Football Features

Antoine Griezmann to Barcelona? The new XIs & tactics this transfer move could inspire

By Muhammad Butt

Published: 13:04, 16 May 2019 | Updated: 16:44, 14 September 2021

Antoine Griezmann is finally leaving Atlético Madrid and Barcelona are considered by many to be the most likely destination.

The world-class World Cup winner declared that he was leaving the Wanda Metropolitano in a video posted to the club’s official social media channels. This immediately sent the rumour mill into overdrive. Where would he end up? It’s rare a player as talented as Griezmann enters the market.

Well, the consensus is that Barcelona would reactivate their long-standing interest in him. The Blaugrana tried to sign him a year ago only for Griezmann to reject the club in a now-infamous “La Decision” video. That was a move he may have regretted as Atleti had a hugely disappointing campaign, and despite winning their second consecutive La Liga, Barça are determined to import some world-class talent thanks to the shocking end to their Champions League campaign, which featured a second consecutive bottling of a 3-0 lead.

French outlets Le Parisien and L’Equipe are taking the lead with announcing Barça as the destination, while it appears the Catalan-based media are erring on the side of caution but remain optimistic. So it seems highly likely Griezmann is coming to the Camp Nou in 2019/20, but how does this affect the side tactically? How could they line up? We’ve come up with four ways.

1. The Wing-Forward

The main reason Barcelona are chasing Antoine Griezmann so vigorously is because Luis Suárez looked so ineffective against Liverpool in the Champions League. In fact, he’s looked ineffective against almost everyone in the Champions League, having not scored away from home in the competition since a 1-1 with Roma 1,337 days ago. Definitely not elite.

But unlike their other targets (i.e. Alexandre Lacazette, Luka Jovic), Griezmann isn’t a No.9, so if he’s to replace Suárez it will necessitate a formation shift. A return to a 4-3-3 false nine will help everyone be where they need to be.

The defence is as it has been, although one will hope that by now they have recognised Nelson Semedo must start at right-back and Samuel Umtiti could lose his place if Matthijs de Ligt is signed. In midfield, young Dutch star Frenkie de Jong joins Arthur and Sergio Busquets in forming the most “Barcelona” Barça midfield for over half a decade. They will dominate the ball and control games.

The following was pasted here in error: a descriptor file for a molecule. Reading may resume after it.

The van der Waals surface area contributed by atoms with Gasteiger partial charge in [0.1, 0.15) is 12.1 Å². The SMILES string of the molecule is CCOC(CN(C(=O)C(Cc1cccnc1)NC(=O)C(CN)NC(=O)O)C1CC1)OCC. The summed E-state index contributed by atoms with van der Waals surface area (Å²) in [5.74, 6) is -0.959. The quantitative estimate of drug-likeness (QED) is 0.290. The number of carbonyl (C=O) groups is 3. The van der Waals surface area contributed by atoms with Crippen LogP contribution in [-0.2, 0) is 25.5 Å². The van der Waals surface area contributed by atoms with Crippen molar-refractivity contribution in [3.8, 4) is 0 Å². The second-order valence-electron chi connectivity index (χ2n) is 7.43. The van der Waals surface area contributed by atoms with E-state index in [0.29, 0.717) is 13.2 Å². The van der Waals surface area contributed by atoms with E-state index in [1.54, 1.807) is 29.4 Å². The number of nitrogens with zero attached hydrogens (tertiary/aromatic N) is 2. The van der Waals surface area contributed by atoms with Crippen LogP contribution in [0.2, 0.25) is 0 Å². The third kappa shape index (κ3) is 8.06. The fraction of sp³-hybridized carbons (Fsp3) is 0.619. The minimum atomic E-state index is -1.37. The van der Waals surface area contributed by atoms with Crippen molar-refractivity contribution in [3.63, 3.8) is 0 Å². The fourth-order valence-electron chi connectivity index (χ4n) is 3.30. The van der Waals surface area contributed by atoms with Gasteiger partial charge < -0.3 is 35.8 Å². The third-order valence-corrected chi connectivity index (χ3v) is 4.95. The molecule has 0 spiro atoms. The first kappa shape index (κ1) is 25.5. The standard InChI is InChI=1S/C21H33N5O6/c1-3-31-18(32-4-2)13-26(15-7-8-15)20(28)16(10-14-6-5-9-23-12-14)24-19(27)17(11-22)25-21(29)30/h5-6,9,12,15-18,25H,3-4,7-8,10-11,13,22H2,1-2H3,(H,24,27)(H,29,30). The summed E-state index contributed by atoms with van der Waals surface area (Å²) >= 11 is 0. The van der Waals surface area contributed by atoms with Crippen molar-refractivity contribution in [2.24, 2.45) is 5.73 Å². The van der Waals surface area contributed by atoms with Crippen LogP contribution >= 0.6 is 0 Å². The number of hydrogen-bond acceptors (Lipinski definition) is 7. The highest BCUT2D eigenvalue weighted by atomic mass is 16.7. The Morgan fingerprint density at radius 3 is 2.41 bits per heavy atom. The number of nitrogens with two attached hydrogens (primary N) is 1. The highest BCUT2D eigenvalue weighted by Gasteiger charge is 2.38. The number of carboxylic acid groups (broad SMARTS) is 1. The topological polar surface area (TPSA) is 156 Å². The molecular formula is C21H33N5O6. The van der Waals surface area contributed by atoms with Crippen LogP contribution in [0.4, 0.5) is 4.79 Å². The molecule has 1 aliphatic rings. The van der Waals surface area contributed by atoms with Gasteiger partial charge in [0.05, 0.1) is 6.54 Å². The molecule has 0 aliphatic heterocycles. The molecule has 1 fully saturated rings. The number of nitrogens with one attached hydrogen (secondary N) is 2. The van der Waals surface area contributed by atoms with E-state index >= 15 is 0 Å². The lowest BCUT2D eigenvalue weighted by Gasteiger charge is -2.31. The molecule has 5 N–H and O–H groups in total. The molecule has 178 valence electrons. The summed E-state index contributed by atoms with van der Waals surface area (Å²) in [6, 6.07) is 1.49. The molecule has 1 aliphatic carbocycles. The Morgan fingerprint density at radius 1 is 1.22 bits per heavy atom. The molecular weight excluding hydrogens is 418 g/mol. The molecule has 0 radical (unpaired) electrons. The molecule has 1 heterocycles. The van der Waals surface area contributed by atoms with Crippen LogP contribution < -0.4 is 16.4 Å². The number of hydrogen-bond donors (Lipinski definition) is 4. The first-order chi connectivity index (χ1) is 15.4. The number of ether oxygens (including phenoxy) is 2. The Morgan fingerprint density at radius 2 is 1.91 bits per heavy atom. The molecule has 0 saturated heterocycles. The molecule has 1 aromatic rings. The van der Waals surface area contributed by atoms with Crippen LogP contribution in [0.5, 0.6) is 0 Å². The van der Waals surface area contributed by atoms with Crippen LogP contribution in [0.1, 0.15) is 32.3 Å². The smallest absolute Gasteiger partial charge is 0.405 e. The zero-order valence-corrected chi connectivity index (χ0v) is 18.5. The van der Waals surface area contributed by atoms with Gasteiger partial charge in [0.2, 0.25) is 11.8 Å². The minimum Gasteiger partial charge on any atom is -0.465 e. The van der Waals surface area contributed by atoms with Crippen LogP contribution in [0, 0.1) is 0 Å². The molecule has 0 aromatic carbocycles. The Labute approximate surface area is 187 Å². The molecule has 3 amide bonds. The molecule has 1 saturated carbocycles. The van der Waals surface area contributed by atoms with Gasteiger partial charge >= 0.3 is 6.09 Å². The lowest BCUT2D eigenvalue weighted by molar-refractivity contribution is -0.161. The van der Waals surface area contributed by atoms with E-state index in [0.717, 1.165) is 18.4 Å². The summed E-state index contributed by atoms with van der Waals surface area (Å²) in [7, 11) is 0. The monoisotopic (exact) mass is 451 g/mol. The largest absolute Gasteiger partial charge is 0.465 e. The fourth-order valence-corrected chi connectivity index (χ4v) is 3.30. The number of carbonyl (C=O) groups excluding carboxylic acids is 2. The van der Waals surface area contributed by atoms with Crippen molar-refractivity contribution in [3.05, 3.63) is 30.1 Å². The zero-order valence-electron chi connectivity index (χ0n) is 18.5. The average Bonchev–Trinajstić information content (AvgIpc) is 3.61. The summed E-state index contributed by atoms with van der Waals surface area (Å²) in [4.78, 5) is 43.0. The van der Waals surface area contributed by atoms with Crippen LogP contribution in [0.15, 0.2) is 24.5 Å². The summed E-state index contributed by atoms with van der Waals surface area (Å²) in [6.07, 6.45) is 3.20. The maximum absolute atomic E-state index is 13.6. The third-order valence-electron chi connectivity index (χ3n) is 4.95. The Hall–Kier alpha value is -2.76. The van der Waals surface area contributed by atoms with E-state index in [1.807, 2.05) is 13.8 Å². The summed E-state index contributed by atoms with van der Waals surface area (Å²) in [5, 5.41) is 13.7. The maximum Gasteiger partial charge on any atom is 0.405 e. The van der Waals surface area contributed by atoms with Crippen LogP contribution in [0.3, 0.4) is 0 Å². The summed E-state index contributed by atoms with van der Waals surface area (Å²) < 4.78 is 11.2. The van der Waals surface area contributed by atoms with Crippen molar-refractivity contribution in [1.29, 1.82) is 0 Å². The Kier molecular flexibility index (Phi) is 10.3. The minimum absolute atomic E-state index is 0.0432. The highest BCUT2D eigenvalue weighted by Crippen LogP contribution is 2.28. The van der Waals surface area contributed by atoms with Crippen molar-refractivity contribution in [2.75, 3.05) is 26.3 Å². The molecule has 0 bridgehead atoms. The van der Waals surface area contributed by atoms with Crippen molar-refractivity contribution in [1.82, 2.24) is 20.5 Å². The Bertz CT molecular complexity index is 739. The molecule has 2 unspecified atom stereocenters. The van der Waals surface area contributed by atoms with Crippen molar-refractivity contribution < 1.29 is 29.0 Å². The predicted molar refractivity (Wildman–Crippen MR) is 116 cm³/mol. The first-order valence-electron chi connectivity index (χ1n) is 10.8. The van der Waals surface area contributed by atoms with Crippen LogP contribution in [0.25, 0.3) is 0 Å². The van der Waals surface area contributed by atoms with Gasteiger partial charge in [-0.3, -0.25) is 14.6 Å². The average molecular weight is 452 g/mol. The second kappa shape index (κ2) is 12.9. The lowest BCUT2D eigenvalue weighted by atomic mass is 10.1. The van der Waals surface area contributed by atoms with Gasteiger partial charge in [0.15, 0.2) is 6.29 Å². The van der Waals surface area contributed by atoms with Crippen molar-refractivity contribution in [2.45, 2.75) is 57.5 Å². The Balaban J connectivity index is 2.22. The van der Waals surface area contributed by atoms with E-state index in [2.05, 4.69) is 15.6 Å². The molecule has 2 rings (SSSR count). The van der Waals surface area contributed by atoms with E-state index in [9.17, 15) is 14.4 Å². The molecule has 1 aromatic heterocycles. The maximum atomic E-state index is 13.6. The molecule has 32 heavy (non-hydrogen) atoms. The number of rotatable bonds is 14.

Messi plays as the false nine here, with his place on the right going to ambipedal prodigy Ousmane Dembélé. Meanwhile, Griezmann starts on the left-wing, but he doesn’t stay there. In fact, he’s only really a left-winger for defensive purposes, tracking back if he must. When Barça have the ball, Griezmann operates as a fluid forward, making outside-to-in runs that put him ahead of Messi and in position to score.

This leaves the left-flank free for Jordi Alba to raid, as he has done successfully this season, and provides a trident of creative points (Alba-left, Dembélé-right, Messi-centre) from which chances could be created for the lethal Frenchman. This isn’t even a role alien to Griezmann. It’s the one he played for Real Sociedad when he first exploded onto the scene back in 2013.

It’s a system that would be fluid, fearsome and fun as hell to watch.

2. The Valverde

Of course, fun isn’t really a word Ernesto Valverde understands. He’s kind of like Seymour Skinner from The Simpsons, except he looks like the dad from American Pie. So if he somehow retains his job as Barcelona head coach next season, the most likely formation will remain the trusted 4-4-1-1 he enjoys so much.

So the defence stays as it is, and in midfield the only change is that De Jong’s arrival allows Ivan Rakitic to be pushed up into the most attacking role of the midfield. The Croatian has long been a defensive player for the Blaugrana, but that was out of necessity really. He was a No.10 at Sevilla and would probably relish more attacking freedom.